Wednesday, January 22, 2014

TV Characters Who Come Out of Character Off Their Show

Once, I looked up Hugh Bonneville on Twitter, and I freaked out when I saw his profile pic. Lord Grantham does not wear jeans!

When I'm really hooked on a TV drama (not sitcoms, not reality TV, not movies, just TV dramas), I TRY to avoid watching main actors' interviews or looking then up online at least until the show has ended or their characters have been written off. Of course, I sometimes look anyway.

The reason I avoid looking up these actors is because it can be unnerving to see a tortured character, one I'm used to seeing as serious and dark, suddenly hamming it up on the red carpet at an awards show. My insides might sigh when a character I have connected with as the "real girl" next door emerges all glammed up on a late night talk show; she flirts with the host and is squeezed into something short and racy that shouts, "I'm so not the sorry frump I play on TV!" 

When a TV character sells themselves to me so well that I can temporarily overlook their fictionality, at least one person has done their job- it could be the actor,  the director, the stunt artist, the makeup/costume people, the casting director, the camera crew, the sound and lighting technicians, the screenwriter, etc... Someone knew how to cast the right spell so I could be comfortably immersed in a character's world while taking a short break from mine. 

I've also finished many good books and have said good-bye to a number of well-written characters the way someone would wake up groggy from a colorful dream, still grappling with the conclusion that the dream and even the people in it were not real. As an aspiring fiction author, I'd like to offer the same escape for someone else someday.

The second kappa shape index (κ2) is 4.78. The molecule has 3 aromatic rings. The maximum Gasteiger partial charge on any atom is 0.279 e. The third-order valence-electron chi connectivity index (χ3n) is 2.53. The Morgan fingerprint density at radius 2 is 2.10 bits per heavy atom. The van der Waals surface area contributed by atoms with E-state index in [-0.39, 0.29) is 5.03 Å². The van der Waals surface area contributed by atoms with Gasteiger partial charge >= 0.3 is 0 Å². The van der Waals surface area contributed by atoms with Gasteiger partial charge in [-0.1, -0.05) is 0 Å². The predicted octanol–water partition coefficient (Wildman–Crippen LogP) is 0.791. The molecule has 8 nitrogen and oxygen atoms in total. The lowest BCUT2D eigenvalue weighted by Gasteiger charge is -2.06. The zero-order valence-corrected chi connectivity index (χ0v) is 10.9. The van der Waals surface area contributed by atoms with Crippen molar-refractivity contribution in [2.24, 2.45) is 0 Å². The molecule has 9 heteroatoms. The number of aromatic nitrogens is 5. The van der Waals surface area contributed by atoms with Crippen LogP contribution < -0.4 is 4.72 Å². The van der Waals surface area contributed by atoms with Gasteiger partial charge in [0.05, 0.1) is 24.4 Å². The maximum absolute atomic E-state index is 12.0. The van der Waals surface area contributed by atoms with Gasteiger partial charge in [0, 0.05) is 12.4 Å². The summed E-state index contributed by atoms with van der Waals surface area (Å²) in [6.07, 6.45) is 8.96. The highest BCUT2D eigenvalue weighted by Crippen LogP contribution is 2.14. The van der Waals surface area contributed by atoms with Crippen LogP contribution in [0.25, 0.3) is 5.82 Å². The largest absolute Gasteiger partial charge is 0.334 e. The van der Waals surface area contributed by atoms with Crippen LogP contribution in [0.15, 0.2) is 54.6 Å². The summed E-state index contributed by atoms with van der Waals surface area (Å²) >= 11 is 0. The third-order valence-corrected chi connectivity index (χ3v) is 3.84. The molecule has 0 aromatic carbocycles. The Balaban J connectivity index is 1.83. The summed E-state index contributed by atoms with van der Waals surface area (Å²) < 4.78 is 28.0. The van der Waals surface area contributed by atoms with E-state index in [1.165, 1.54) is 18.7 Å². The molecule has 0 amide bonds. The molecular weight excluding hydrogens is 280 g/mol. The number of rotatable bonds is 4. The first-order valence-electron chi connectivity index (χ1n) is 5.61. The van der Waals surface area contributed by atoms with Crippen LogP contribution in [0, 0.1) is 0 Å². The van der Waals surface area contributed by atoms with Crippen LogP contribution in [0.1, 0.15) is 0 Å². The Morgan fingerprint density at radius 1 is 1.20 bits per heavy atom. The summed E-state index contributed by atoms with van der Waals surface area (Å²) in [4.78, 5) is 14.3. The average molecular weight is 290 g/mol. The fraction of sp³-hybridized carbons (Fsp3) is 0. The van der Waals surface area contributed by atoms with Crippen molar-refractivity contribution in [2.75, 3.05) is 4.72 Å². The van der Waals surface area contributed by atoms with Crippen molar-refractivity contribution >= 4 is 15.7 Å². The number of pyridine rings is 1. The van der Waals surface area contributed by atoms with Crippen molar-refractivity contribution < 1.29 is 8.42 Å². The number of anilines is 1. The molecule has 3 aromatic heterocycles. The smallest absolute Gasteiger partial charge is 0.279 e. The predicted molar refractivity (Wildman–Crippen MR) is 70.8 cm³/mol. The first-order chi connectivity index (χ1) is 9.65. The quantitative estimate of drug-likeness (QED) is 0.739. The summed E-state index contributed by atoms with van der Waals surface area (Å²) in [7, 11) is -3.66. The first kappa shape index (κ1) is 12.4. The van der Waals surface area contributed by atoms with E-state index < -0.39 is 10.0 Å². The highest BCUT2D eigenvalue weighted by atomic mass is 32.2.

Have you ever been thrown back to see an actor come out of character and "be themselves?" (I put "be themselves" in quotes because sometimes actors "being themselves" for the public can obviously still have masks on.)

What book have you read where the characters and plot seemed so real that you had to remind yourself that this was a work of fiction?

14 comments:

M Pax said...

Good acting is so sublime that way. I don't know if I ever take a book or show as seeming real, but there are worlds I would love to step into and be a part of.

Jennifer R. Hubbard said...

It always blows my mind to hear the British accent of Hugh Laurie, after hearing his sarcastic, flat American voice on "House."

Alex J. Cavanaugh said...

Agree with Jennifer! That was wild to hear the first time. Actually, it wasn't even an interview - he was in a movie.

Pat Hatt said...

It is interesting to see some play other characters and their real life selves, but the one character is all i usually relate them too.

Dianne K. Salerni said...

I'm with Jennifer -- hearing an actor/actress speak with their normal accent is very startling. Several of the cast members on The Walking Dead are British, so it's strange to hear the switch from their southern Georgia accent on the show.